Adult attachment and self-construal: a cross-cultural analysis
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A cross-cultural survey study examined the impact of adult attachment and self-construal on relationship and mental health outcomes in Hong Kong, Mexico, and the United States. Approximately 200 university students (each currently involved in a romantic relationship) from each culture were recruited to participate. Participants completed self-report measures of adult attachment style, self-construal and several questionnaires about their romantic relationships. The dependent measures examined were relationship satisfaction, commitment, and perceived social support, along with the mental health variable of depressive symptoms. Both universal and culture-specific patterns of adult attachment were observed. Attachment insecurity was negatively related to relationship and mental health outcomes in all cultures under study, providing support for a universal interpretation of attachment theory. However, the negative effects of avoidant attachment on relationship outcomes were found to be stronger in Hong Kong and in Mexico. These findings provide support for a degree of cultural specificity to attachment processes. Additional findings centered on self-construal, and showed that independent self-construal was particularly detrimental to relationship outcomes in Hong Kong. Implications for attachment theory and self-construal research are discussed.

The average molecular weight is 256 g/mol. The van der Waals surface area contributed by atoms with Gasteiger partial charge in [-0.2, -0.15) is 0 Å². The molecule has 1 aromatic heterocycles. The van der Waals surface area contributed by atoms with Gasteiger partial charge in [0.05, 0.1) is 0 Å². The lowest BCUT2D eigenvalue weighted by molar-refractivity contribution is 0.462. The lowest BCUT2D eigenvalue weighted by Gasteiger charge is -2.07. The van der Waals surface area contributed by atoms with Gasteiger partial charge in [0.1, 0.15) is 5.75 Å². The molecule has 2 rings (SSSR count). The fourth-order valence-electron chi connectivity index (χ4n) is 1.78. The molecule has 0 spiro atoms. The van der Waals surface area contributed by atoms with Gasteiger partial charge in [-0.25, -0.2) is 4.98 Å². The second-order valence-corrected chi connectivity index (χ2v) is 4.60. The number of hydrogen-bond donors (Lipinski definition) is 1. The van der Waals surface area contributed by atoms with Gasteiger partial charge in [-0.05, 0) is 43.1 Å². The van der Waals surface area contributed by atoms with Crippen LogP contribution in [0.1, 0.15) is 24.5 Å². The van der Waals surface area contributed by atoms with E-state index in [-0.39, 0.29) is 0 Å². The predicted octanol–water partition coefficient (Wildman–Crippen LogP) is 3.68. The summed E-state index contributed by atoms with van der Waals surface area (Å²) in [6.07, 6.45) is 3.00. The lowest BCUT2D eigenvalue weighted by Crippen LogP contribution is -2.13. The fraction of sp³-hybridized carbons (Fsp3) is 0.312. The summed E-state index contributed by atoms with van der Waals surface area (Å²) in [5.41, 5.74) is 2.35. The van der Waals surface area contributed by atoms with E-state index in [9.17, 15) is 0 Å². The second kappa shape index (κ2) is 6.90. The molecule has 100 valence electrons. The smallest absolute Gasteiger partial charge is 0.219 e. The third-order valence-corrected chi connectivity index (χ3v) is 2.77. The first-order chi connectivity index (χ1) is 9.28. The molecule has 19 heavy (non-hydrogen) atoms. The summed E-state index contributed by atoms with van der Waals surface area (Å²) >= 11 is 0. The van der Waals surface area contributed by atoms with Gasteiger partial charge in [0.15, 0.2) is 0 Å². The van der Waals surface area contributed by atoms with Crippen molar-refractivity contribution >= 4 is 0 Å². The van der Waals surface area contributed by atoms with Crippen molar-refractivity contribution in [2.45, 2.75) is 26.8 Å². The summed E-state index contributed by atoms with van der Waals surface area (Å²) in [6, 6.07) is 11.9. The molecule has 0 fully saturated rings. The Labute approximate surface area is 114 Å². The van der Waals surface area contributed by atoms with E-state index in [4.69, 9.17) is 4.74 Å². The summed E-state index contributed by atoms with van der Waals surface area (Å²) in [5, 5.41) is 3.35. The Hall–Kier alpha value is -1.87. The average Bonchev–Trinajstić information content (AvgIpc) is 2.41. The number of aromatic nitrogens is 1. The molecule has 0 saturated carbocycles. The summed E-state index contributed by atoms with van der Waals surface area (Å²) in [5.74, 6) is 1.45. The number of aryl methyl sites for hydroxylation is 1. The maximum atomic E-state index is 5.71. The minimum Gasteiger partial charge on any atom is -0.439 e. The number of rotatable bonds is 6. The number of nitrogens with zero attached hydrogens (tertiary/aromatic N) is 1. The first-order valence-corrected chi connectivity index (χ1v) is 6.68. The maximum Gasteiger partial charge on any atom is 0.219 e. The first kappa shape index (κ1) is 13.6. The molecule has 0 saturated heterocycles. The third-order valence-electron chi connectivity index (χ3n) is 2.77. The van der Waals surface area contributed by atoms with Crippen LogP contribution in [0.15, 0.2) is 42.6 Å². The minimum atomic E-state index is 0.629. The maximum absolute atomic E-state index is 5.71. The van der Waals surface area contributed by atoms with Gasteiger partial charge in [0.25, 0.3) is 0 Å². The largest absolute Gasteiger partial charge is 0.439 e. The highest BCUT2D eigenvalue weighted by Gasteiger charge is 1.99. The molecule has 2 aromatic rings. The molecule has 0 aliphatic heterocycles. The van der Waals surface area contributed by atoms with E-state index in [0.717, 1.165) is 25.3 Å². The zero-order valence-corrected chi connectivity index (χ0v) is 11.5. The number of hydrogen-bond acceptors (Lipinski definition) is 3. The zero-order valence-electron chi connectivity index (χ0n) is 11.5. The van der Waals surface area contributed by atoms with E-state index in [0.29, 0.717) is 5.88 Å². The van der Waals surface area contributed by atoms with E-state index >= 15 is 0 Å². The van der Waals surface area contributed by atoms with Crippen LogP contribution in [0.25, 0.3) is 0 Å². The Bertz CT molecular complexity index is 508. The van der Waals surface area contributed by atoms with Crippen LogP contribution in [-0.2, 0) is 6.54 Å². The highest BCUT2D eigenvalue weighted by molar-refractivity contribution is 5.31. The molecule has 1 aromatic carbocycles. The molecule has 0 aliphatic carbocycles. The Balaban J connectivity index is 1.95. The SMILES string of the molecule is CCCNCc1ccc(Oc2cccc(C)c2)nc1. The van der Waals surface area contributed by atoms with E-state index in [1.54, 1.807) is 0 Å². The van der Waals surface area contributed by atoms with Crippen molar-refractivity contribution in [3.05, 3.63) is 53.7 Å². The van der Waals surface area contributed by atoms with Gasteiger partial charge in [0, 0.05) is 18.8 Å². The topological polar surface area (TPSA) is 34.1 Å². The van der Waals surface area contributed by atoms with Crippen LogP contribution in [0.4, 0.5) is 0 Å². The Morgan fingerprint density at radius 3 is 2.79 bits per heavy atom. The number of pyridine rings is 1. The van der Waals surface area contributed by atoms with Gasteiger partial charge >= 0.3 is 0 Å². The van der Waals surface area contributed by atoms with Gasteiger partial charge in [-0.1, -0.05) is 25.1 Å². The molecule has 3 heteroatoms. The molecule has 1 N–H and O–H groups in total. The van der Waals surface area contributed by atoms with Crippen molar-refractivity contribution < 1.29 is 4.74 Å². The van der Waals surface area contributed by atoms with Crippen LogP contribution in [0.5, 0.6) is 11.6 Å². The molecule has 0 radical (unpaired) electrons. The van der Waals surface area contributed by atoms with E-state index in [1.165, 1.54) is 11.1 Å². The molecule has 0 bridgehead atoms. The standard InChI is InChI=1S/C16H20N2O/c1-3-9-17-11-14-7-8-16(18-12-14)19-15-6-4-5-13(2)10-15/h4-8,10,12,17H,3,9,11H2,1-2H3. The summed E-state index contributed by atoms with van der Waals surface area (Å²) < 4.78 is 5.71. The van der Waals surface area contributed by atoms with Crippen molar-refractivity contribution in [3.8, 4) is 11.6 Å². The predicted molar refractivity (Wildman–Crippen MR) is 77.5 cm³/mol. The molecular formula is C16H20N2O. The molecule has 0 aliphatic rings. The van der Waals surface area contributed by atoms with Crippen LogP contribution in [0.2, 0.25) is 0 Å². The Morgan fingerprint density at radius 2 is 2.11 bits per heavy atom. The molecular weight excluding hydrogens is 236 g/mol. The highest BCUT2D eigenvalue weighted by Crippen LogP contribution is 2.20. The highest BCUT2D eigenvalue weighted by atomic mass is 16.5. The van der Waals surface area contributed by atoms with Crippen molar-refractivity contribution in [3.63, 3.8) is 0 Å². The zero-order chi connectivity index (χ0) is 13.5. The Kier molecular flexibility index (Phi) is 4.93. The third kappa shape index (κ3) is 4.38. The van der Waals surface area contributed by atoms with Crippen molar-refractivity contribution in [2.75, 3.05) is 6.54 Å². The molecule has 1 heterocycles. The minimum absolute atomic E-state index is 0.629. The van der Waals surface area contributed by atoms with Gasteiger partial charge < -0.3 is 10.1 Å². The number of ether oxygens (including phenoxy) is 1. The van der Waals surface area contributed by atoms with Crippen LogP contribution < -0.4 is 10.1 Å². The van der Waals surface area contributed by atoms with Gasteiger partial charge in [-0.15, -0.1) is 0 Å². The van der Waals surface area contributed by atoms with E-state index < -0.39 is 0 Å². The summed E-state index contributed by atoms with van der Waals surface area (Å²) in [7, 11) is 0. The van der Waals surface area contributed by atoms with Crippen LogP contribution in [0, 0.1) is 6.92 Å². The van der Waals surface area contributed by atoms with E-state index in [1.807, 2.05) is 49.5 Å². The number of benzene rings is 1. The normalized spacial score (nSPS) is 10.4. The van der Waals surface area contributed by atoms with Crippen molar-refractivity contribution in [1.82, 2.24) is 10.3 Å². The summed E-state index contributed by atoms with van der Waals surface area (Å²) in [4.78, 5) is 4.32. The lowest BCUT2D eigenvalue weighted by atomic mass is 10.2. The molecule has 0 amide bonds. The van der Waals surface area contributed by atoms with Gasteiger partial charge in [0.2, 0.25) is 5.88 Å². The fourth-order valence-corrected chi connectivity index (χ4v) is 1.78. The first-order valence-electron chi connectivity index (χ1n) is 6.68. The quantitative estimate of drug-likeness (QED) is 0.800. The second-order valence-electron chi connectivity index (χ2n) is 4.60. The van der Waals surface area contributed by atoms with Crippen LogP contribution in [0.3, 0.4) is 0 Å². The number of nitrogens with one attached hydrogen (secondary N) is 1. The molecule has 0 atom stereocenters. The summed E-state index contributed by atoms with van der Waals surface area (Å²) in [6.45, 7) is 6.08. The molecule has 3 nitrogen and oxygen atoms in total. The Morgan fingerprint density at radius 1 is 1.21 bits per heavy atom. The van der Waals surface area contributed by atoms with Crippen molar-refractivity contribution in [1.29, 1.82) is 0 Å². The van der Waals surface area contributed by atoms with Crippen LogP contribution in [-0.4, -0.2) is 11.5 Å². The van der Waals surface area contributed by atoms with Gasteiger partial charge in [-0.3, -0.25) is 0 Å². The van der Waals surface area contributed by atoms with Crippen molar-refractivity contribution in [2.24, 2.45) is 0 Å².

Friedman, Michael David (2006). Adult attachment and self-construal: a cross-cultural analysis. Doctoral dissertation, Texas A&M University. Available electronically from